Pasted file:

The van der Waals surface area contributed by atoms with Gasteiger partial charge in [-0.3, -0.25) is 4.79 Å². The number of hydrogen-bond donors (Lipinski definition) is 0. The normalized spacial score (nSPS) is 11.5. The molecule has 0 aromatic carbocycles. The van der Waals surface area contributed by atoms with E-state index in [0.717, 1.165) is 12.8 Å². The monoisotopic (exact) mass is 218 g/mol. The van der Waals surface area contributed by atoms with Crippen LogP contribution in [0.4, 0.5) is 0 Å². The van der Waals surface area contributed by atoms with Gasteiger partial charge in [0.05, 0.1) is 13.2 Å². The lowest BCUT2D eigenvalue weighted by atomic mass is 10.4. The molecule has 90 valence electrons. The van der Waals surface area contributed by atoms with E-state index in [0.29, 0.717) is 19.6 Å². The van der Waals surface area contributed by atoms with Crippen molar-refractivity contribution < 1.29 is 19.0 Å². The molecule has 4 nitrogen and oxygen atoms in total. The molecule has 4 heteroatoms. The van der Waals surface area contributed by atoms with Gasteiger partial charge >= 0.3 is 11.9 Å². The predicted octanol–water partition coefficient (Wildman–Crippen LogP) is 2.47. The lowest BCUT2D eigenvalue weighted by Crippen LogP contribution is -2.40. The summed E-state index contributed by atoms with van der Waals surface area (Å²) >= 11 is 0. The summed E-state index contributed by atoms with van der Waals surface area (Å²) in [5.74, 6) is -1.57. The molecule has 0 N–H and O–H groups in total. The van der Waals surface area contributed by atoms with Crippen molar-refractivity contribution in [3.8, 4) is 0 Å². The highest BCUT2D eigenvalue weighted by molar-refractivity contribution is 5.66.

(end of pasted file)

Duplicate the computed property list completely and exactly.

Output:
The van der Waals surface area contributed by atoms with Gasteiger partial charge in [-0.3, -0.25) is 4.79 Å². The number of hydrogen-bond donors (Lipinski definition) is 0. The normalized spacial score (nSPS) is 11.5. The molecule has 0 aromatic carbocycles. The van der Waals surface area contributed by atoms with E-state index in [0.717, 1.165) is 12.8 Å². The monoisotopic (exact) mass is 218 g/mol. The van der Waals surface area contributed by atoms with Crippen LogP contribution in [0.4, 0.5) is 0 Å². The van der Waals surface area contributed by atoms with Gasteiger partial charge in [0.05, 0.1) is 13.2 Å². The lowest BCUT2D eigenvalue weighted by atomic mass is 10.4. The molecule has 90 valence electrons. The van der Waals surface area contributed by atoms with E-state index in [0.29, 0.717) is 19.6 Å². The van der Waals surface area contributed by atoms with Crippen molar-refractivity contribution < 1.29 is 19.0 Å². The molecule has 4 nitrogen and oxygen atoms in total. The molecule has 4 heteroatoms. The van der Waals surface area contributed by atoms with Gasteiger partial charge >= 0.3 is 11.9 Å². The predicted octanol–water partition coefficient (Wildman–Crippen LogP) is 2.47. The lowest BCUT2D eigenvalue weighted by Crippen LogP contribution is -2.40. The summed E-state index contributed by atoms with van der Waals surface area (Å²) >= 11 is 0. The summed E-state index contributed by atoms with van der Waals surface area (Å²) in [5.74, 6) is -1.57. The molecule has 0 N–H and O–H groups in total. The van der Waals surface area contributed by atoms with Crippen molar-refractivity contribution in [3.8, 4) is 0 Å². The highest BCUT2D eigenvalue weighted by molar-refractivity contribution is 5.66.